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How can I "mask" the values of a datagridview in a windows forms application? In example, how can I limit the value in a column datagridviewtextboxcolumn so that is not bigger than a given number? (i.e. cell value in that column < 9.6) I build my datagridview programmatically at runtime.

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2 Answers 2

up vote 3 down vote accepted

You can just use if() on CellEndEdit event handler

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Perfect. In this way the user has direct feedback of his action. If I insert 9 when the max value is 8, I can catch this and change it in once. Maybe not so good performances but nice graphical effect. –  Francesco Jun 21 '11 at 9:29

The easiest way to do this, if possible, is to validate the value at the entity level.

For instance, say we have the following simplified Foo entity;

public class Foo
{
    private readonly int id;
    private int type;
    private string name;

    public Foo(int id, int type, string name)
    {
        this.id = id;
        this.type = type;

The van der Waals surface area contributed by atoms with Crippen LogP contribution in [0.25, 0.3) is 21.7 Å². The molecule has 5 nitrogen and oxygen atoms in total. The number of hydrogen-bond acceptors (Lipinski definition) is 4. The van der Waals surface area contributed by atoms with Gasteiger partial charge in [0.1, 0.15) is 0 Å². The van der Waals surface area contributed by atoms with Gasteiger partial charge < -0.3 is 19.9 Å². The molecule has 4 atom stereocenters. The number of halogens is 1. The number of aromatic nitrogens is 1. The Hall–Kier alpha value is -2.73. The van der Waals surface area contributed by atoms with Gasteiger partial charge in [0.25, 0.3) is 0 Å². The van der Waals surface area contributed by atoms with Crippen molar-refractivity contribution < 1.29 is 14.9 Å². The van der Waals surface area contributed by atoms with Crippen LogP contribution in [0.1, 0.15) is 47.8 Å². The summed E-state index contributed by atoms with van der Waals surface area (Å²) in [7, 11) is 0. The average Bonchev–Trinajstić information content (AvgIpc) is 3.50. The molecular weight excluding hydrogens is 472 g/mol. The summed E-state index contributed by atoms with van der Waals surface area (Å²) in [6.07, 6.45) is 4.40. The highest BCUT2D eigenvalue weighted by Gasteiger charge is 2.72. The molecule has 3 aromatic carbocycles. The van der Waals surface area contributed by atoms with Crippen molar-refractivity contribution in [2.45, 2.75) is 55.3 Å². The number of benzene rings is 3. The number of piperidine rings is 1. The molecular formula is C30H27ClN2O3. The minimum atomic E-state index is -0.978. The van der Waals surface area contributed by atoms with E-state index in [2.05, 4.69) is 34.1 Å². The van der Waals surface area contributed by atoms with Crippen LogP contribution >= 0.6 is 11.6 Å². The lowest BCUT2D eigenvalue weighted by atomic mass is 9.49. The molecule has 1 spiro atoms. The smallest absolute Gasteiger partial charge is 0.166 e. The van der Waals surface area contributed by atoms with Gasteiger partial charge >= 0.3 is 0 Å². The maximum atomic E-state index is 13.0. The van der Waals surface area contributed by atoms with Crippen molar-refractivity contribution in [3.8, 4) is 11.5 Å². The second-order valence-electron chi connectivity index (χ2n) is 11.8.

this.name = name;
    }

    public int Id { get { return this.id; } }

    public int Type
    {
        get
        {
            return this.type;
        }
        set
        {
            if (this.type != value)
            {
                if (value >= 0 && value <= 5) //Validation rule
                {
                    this.type = value;
                } 
            }
        }
    }

    public string Name
    {
        get
        {
            return this.name;
        }
        set
        {
            if (this.name != value)
            {
                this.name = value;
            }
        }
    }
}

Now we can bind to our DataGridView a List<Foo> foos and we will be effectively masking any input in the "Type" DataGridViewColumn.

If this isn't a valid path, then simply handle the CellEndEdit event and validate the input.

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Good answer. But in this way can I actively constrain the values giving direct feedback to the user? –  Francesco Jun 21 '11 at 9:27
    
@Francesco: Giving an error message might be more cumbersome. But the user does get direct feedback in a way as he will see that his edit is canceled as soon as he tries to commit it. For example, in the example I gave you, if the end user enters a 8 in a Type field DataGridViewCell, when he commits the value (hits enter) it will switch right back to the original value as the modification could not be set in the underlying entity. –  InBetween Jun 21 '11 at 9:46

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